Summary. The effect of an infusion of glucagon on gluconeogenesis was studied in 5-day-old piglets. Glucagon stimulated hepatic new glucose formation from lactate, but did not significantly change blood glucose or plasma free fatty acid levels. The data suggest that glucagon enhances substrate flow in the gluconeogenic pathway in neonatal animals. 1. Helmrath, T. A., and Bieber, L. L., Amer. J. Physiol. 227, 1306 (1974). 2. Mersmann, H. J., Amer. J. Physiol. 220, 1927 (1971). 3. Garcia, A., Williamson, J. R., and Cahill, G. F., Diabetes 15, 188 (1969). 4. Ui, M., Exton, J. H., and Park, C. R., J. Biol. Chem. 248, 5350 (1973). 5. Tolbert, M . E. M., Butcher, F. R., and Fain, J. N.,J . Biol. Chem. 248, 5686 (1973). 6. Elphick, M. C., J. Clin. Puthol. 21, 567 (1968). 7. Sokal, R. R., and Rohlf, F. J., “Biometry,” 340 pp. Freeman, San Francisco (1969). 8. Yeung, D., and Oliver, I. T., Biochem. J . 108, 325 (1968). 9. Sperling, M. A., DeLamater, P. V., Phelps, D.,

10. 11. 12.


Fiser, R. H., Oh, W., and Fisher, D. A., J . Clin. Invest. 53, 1159 (1974). Blazquez, E., Sugase, T., Blazquez, M., and Foa, P. P., J. Lab. Clin. Med. 83, 957 (1974). Girard, J., Ball, D., and Assan, R., Horm. Metub. Res. 4, 168 (1972). Reisner, S. H., Aranda, J. V., Colli, E., Papageorgion, A., Schiff, D., Scriver, C. R., and Stern, L., Pediut. Res. 7, 184 (1973). Marliss, E. B., Oaki, T. T., Unger, R. H., Soeldner, S. J., and Cahill, G. F., Jr., J. Clin. Invest. 49,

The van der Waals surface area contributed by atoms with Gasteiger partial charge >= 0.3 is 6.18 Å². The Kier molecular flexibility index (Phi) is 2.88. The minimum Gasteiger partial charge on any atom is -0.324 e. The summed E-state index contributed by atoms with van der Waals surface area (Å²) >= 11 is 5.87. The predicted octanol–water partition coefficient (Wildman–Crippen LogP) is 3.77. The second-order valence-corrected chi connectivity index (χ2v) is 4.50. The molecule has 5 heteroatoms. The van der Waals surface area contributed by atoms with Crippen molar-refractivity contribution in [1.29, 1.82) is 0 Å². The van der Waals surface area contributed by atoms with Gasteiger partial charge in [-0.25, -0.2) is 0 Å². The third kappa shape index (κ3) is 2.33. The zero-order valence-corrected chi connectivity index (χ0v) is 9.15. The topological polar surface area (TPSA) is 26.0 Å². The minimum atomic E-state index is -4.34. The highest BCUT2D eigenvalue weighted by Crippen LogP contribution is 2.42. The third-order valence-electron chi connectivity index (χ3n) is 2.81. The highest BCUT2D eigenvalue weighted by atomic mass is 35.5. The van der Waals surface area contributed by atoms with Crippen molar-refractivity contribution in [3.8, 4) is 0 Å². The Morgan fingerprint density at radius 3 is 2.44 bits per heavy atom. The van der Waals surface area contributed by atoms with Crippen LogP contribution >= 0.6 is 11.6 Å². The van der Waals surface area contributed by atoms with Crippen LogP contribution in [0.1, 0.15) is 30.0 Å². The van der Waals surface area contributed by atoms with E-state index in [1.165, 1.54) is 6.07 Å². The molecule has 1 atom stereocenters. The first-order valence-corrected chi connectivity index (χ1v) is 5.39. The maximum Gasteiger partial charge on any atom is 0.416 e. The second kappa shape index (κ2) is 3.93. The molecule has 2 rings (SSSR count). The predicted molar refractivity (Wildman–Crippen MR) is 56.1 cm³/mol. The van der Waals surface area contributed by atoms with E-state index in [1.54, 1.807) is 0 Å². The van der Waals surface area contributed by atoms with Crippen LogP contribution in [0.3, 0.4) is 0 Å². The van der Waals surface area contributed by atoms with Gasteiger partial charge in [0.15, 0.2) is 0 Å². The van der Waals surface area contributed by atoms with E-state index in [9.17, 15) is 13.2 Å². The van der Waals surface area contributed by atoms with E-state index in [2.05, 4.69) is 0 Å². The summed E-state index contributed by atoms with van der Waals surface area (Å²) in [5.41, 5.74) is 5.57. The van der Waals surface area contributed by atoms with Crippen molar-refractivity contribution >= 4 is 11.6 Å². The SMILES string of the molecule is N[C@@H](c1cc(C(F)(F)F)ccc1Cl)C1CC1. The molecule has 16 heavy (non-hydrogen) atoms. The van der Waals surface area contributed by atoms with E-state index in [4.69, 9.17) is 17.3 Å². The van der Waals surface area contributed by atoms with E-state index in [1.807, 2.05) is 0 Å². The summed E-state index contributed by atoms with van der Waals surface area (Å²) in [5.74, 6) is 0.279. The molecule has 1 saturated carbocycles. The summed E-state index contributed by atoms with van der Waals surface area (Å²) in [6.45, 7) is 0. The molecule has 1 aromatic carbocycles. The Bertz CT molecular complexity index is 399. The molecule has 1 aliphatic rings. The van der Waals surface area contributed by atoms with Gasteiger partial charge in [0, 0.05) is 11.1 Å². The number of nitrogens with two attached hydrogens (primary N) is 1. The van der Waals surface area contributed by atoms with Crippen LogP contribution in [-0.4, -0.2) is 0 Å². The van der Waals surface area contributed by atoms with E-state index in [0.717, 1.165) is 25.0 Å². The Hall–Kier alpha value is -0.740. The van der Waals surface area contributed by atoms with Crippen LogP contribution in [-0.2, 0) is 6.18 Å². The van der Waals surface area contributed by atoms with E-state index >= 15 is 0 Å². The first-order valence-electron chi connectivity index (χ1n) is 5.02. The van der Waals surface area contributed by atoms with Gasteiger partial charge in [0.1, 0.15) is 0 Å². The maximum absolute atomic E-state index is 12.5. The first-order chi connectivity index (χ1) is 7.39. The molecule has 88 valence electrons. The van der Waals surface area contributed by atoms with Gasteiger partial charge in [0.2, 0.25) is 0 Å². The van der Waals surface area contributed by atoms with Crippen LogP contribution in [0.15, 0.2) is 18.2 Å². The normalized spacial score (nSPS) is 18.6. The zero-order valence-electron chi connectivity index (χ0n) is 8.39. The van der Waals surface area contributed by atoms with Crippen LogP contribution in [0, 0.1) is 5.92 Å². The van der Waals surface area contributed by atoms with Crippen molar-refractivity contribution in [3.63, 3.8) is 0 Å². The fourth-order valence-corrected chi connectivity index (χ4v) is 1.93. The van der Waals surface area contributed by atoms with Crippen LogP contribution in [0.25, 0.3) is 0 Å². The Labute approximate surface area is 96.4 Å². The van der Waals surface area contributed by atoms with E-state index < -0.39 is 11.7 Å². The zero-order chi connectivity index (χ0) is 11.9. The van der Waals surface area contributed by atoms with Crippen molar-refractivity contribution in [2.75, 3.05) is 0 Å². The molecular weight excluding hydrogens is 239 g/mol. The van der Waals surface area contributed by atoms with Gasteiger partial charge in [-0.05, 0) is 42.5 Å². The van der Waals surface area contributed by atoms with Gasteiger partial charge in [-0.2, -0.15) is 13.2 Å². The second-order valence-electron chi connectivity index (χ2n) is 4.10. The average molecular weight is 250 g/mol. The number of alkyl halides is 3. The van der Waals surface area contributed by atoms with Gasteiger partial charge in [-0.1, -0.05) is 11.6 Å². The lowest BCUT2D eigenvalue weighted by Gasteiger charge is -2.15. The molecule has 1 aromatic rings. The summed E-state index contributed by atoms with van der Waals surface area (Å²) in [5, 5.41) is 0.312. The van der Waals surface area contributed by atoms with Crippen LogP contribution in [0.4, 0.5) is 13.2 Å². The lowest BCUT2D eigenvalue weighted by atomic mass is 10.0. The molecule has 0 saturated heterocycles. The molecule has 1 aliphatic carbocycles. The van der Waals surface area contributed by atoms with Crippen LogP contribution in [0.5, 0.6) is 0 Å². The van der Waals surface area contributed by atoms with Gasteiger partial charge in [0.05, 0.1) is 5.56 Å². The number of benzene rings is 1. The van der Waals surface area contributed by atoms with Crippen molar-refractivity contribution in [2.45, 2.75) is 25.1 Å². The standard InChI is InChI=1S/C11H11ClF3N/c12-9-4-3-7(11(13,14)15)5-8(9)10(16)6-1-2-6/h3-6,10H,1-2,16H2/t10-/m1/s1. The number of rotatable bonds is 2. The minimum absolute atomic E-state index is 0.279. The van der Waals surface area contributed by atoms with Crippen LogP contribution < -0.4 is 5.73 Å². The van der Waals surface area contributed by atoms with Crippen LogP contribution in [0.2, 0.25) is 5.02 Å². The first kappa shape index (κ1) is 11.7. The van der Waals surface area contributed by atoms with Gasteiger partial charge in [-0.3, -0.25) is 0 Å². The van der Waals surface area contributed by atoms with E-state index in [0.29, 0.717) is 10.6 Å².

2256 (1970). 14. Widdowson, E. M., Nature 166, 626 (1950). 15. Aguilar-Parada, E., Eisentraut, A. M., and Unger, R. H., Diabetes 18, 717 (1969). 16. Tolbert, M. E. M., and Fain, J. N., J. Biol. Chem. 249, 1162 (1974). 17. Taunton, 0. D., Stifel, F. B., Greene, H. L., and Herman, R., J. Biol. Chem. 249, 7228 (1974). 18. Clark, M. G., Kneer, N. M., Bosch, A. L., and Lardy, H., J. Biol. Chem. 249, 5695 (1974). 19. Hanson, R. W., Reshef, L., and Ballard, J. B., Fed. Proc. 34, 166 (1975).

Received July 3. 1975. P.S.E.B.M. 1975. Vol. 150.

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Glucagon stimulation of hepatic gluconeogenesis in neonatal pigs.

The effect of an infusion of glucagon on gluconeogenesis was studied in 5-day-old piglets. Glucagon stimulated hepatic new glucose formation from lact...